Environmental Law Alert Blog
Through our Environmental Law Alert blog, West Coast keeps you up to date on the latest developments and issues in environmental law. This includes:
- proposed changes to the law that will weaken, or strengthen, environmental protection;
- stories and situations where existing environmental laws are failing to protect the environment; and
- emerging legal strategies that could be used to protect our environment.
If you have an environmental story that we should hear about, please e-mail Andrew Gage. We welcome your comments on any of the posts to this blog – but please keep in mind our policies on comments.
I didn’t need the Intergovernmental Panel on Climate Change (IPCC) to release their latest climate assessment report to know that climate change is here now, or that it will only get worse. Did you?
With every summer at West Coast Environmental Law, our team gets the opportunity to work with a new slate of eager law students from BC and beyond. This year – amidst an ongoing pandemic and intensifying climate impacts – the students have had a unique experience as they dipped their toes into the world of environmental and Indigenous law.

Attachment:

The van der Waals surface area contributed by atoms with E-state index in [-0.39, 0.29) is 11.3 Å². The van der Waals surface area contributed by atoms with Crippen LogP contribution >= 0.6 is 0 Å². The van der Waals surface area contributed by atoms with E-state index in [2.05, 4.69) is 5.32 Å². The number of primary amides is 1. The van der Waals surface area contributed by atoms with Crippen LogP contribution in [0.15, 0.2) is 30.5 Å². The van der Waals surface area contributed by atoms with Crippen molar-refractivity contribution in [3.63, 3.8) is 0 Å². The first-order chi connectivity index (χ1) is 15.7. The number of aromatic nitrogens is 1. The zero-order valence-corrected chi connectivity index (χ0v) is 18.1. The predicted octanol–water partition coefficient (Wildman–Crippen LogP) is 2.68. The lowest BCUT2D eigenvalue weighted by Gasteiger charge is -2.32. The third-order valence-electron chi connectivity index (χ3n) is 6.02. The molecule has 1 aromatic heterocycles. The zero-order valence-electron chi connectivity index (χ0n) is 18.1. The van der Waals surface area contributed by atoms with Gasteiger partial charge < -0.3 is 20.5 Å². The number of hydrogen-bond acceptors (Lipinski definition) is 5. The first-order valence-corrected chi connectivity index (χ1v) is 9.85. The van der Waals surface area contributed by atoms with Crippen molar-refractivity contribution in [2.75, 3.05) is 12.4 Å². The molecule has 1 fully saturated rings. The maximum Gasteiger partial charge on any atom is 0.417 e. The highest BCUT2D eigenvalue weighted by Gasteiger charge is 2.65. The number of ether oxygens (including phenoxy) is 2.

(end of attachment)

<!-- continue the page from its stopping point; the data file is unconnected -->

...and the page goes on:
No matter where you live, it’s likely that the climate crisis has been top of mind this summer – especially with the August 9 release of the Intergovernmental Panel on Climate Change (IPCC) report.
Coal’s harms are no secret. Thermal coal (burned to generate power) is the world’s largest source of anthropogenic greenhouse gases, and metallurgic (steelmaking) coal’s impacts on fisheries are well documented.
From protests to scientific analysis, old growth forests have been much in the news in British Columbia in recent months.
This month, as communities across BC and Canada have faced deadly extreme heat and devastating wildfires, West Coast Environmental Law and a number of other Canadian environmental organizations have been forced to redirect our staff time and energy to deal with another challenge – the Alberta Inquiry.
On June 29, 2021, Blueberry River First Nations (“Blueberry”) won a ground-breaking case that provides urgent legal direction to the Province to stop the “death by a thousand cuts” resulting from its disconnected, piecemeal approvals for activities like logging, oil and gas development, dams and mining, in order to respect the constitutionally-protected rights of Indigenous peoples.
In recent years, oil and gas companies have tried desperately to “clean up” their images in relation to the environment by referencing policies like carbon taxes or the shift to natural gas as part of the effort to fight climate change.
We feel, in the wake of this year’s heat wave and the loss of the Village of Lytton to wildfire, that the BC government needs to do much more – much more urgently – to protect our communities from climate change.